Pandemic Playbook -

Pandemic Playbook

This crisis has forced shop owners to make some critical and incredibly difficult decisions about every dollar.

Follow these three steps for maximizing resources and providing top-notch service during COVID-19.

As I write this, we’re approaching two months of our lives being upended by COVID-19. Between stay-at-home orders, skyrocketing unemployment and economic panic, it’s been an incredibly difficult two months for shop owners, who have seen a dramatic change to their car counts, their sales and – in many cases – their entire way of life.

This crisis has forced shop owners to make some critical and incredibly difficult decisions about every dollar. We’re forced to maximize every resource at our disposal, from the employees fixing the vehicles and advising the customers, to the marketing dollars we spend. Getting the biggest return on our marketing dollars is always critical, but it’s absolutely dire when customer visits are at a premium.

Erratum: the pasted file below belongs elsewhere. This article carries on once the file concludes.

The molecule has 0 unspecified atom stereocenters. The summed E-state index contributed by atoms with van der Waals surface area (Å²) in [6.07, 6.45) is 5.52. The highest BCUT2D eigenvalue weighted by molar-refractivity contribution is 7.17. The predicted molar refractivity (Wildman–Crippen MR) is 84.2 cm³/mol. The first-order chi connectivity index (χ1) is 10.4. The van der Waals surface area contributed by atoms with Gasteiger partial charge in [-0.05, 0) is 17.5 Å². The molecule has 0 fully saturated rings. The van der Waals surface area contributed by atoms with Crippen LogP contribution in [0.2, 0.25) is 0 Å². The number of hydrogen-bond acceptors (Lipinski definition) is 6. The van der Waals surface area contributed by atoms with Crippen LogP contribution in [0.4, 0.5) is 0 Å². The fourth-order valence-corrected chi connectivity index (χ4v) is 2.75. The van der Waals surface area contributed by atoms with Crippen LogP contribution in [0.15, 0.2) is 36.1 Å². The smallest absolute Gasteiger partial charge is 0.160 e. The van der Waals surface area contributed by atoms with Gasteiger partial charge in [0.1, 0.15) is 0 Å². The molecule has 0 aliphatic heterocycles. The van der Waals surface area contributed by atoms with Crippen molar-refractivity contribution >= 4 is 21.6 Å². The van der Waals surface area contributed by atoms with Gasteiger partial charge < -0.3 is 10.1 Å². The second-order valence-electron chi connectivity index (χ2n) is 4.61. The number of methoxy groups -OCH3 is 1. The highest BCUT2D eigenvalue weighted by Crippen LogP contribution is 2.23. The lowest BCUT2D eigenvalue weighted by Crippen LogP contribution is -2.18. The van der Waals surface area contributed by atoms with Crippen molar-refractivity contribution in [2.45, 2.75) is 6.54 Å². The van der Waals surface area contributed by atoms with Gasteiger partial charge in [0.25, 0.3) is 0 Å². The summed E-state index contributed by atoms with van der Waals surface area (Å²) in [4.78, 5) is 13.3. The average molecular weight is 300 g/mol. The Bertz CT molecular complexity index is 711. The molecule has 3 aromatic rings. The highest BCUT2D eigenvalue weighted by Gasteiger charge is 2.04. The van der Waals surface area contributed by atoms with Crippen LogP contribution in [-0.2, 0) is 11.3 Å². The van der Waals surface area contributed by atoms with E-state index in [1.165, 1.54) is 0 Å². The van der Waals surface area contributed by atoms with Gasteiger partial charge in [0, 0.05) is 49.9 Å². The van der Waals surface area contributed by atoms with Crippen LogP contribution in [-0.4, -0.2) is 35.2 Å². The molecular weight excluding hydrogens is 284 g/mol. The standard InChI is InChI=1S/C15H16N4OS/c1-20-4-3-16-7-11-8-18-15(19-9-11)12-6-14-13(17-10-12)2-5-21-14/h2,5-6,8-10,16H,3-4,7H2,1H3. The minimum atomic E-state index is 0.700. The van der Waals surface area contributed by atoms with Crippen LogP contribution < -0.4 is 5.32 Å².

So right now – and during any period of uncertainty or crisis – we should be intensely focused on increasing customer trust and loyalty; providing immaculate service; and, most importantly, communicating clearly with the right tone and message.

Step 1: Marketing

It’s imperative you don’t stop marketing right now. While it’s natural in a crisis to cut back on spending, shutting down communication to your customers in times like these is the worst step you can take. You can’t save money by cutting your marketing budget during a crisis!

Here’s the thing: Your competitors are cutting back on their marketing spend, which is which recessions and times of crisis are exactly the right time for you to put your foot on the gas. According to Forbes, “The ‘noise level’ in a brand’s product category can drop when competitors cut back on their ad spend,” meaning you get a better ROI from your advertising dollars by marketing when your competition is cutting back.